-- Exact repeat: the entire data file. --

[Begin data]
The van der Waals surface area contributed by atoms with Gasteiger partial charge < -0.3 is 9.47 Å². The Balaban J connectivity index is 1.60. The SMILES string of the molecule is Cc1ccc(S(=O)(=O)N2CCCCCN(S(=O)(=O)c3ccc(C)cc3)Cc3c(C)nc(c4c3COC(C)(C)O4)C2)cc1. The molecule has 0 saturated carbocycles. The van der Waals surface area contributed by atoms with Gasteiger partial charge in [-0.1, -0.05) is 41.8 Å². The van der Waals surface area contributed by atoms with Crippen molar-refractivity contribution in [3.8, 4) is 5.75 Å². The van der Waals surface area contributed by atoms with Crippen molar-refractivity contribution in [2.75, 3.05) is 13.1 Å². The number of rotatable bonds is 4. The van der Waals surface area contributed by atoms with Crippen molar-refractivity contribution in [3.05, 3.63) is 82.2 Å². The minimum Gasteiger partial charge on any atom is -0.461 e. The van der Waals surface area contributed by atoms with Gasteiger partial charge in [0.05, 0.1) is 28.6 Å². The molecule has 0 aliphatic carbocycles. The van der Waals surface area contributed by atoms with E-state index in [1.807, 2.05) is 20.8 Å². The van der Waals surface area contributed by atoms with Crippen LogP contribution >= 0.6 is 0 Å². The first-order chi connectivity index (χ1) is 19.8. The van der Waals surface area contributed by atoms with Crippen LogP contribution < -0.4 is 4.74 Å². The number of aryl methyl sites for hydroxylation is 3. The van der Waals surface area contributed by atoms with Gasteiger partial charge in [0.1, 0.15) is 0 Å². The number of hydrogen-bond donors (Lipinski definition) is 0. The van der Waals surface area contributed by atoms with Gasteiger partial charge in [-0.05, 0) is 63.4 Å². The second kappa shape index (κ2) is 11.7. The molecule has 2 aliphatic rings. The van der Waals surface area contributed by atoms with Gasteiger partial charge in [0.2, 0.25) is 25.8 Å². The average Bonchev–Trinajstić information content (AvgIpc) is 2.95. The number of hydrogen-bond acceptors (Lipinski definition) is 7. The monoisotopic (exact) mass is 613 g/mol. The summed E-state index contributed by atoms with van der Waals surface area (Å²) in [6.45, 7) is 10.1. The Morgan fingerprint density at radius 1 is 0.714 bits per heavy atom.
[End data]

The van der Waals surface area contributed by atoms with Gasteiger partial charge < -0.3 is 9.47 Å². The Balaban J connectivity index is 1.60. The SMILES string of the molecule is Cc1ccc(S(=O)(=O)N2CCCCCN(S(=O)(=O)c3ccc(C)cc3)Cc3c(C)nc(c4c3COC(C)(C)O4)C2)cc1. The molecule has 0 saturated carbocycles. The van der Waals surface area contributed by atoms with Gasteiger partial charge in [-0.1, -0.05) is 41.8 Å². The van der Waals surface area contributed by atoms with Crippen molar-refractivity contribution in [3.8, 4) is 5.75 Å². The van der Waals surface area contributed by atoms with Crippen molar-refractivity contribution in [2.75, 3.05) is 13.1 Å². The number of rotatable bonds is 4. The van der Waals surface area contributed by atoms with Crippen molar-refractivity contribution in [3.05, 3.63) is 82.2 Å². The minimum Gasteiger partial charge on any atom is -0.461 e. The van der Waals surface area contributed by atoms with Gasteiger partial charge in [0.05, 0.1) is 28.6 Å². The molecule has 0 aliphatic carbocycles. The van der Waals surface area contributed by atoms with E-state index in [1.807, 2.05) is 20.8 Å². The van der Waals surface area contributed by atoms with Crippen LogP contribution >= 0.6 is 0 Å². The first-order chi connectivity index (χ1) is 19.8. The van der Waals surface area contributed by atoms with Crippen LogP contribution < -0.4 is 4.74 Å². The number of aryl methyl sites for hydroxylation is 3. The van der Waals surface area contributed by atoms with Gasteiger partial charge in [0.1, 0.15) is 0 Å². The number of hydrogen-bond donors (Lipinski definition) is 0. The van der Waals surface area contributed by atoms with Gasteiger partial charge in [-0.05, 0) is 63.4 Å². The second kappa shape index (κ2) is 11.7. The molecule has 2 aliphatic rings. The van der Waals surface area contributed by atoms with Gasteiger partial charge in [0.2, 0.25) is 25.8 Å². The average Bonchev–Trinajstić information content (AvgIpc) is 2.95. The number of hydrogen-bond acceptors (Lipinski definition) is 7. The monoisotopic (exact) mass is 613 g/mol. The summed E-state index contributed by atoms with van der Waals surface area (Å²) in [6.45, 7) is 10.1. The Morgan fingerprint density at radius 1 is 0.714 bits per heavy atom.